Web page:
Managing for Weakness – a mis-management myth

Managers spend a lot of time worrying about the weaknesses of their employees. “If only I could get her to perform better we would have a really great team.” And countless more along that line. Companies have performance evaluation systems that focus attention on how employees should overcome their weaknesses by additional training, supervision and mentoring, and, above all, more work on self-improvement by the employee. Perhaps this focus on weakness flows from an educational system that has always been more attuned to the “Cs” and “Ds” and what must be done to raise those scores, rather than building on the strengths. Our focus on overcoming weakness is reflected in a saying like, “You can become anything you want to be, if you just try hard enough.”

In the management world, Peter Drucker, the great god-father of modern management, spoke clearly about this matter way back in 1966 in his still prescient and useful little book, The Effective Executive (still in print). “The effective executive fills positions and promotes on the basis of what a man can do. He does not make staffing decisions to minimize weaknesses but to maximize strength…. Performance can only be built on strengths. What matters most is the ability to do the assignment. Strong People always have strong weaknesses too. ”

More recently, others have also come to see that when it comes to both people and organizations the only way to build for results is to build on strengths. One example of this is the work of the Gallup Organization and Marcus Buckingham and Donald D. Clifton in Now, Discover your Strengths ( (Free Press, New York 2001) and Tom Rath, Strengths Finder 2.0 (Gallup Press, New York 2007).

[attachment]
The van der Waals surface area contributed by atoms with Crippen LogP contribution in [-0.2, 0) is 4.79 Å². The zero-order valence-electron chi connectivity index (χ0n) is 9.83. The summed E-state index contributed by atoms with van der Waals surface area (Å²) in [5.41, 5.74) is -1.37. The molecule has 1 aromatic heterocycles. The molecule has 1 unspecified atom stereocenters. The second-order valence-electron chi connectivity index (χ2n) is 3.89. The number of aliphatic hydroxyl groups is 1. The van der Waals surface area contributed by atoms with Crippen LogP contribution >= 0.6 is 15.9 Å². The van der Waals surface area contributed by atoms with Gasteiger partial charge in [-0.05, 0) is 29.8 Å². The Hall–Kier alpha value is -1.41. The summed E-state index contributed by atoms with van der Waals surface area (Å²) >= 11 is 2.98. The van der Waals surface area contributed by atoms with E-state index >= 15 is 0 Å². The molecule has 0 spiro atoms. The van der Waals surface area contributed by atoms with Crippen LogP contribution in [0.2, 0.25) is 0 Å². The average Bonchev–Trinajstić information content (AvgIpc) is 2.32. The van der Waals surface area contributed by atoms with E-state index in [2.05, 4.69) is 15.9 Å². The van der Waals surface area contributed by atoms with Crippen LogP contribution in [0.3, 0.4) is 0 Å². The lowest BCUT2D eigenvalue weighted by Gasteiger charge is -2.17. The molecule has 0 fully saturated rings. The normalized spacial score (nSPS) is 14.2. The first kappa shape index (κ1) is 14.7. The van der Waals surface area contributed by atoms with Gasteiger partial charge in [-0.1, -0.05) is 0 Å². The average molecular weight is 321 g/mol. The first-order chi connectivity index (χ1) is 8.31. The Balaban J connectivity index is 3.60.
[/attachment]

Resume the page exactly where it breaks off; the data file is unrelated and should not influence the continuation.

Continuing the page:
Focusing on strengths engages the best attributes, skills, and experiences. Focusing on strengths engages people where they have the most passion, energy and success. Focusing on strengths focuses on the activities that people have already demonstrated results. Focusing on strengths creates a positive relationship because you a talking about activities that the employee is good at and has the best chance of producing good results. Managers should focus their attention on how to be sure that every person is working on their strengths as much as possible.

There is another reason for this focus on strengths, it removes a crutch that managers use to avoid taking complete responsibility for their performance and the performance of the organization – the myth of lousy personnel – “If I only had better people, I could get my organization to really perform.” More on this at another moment.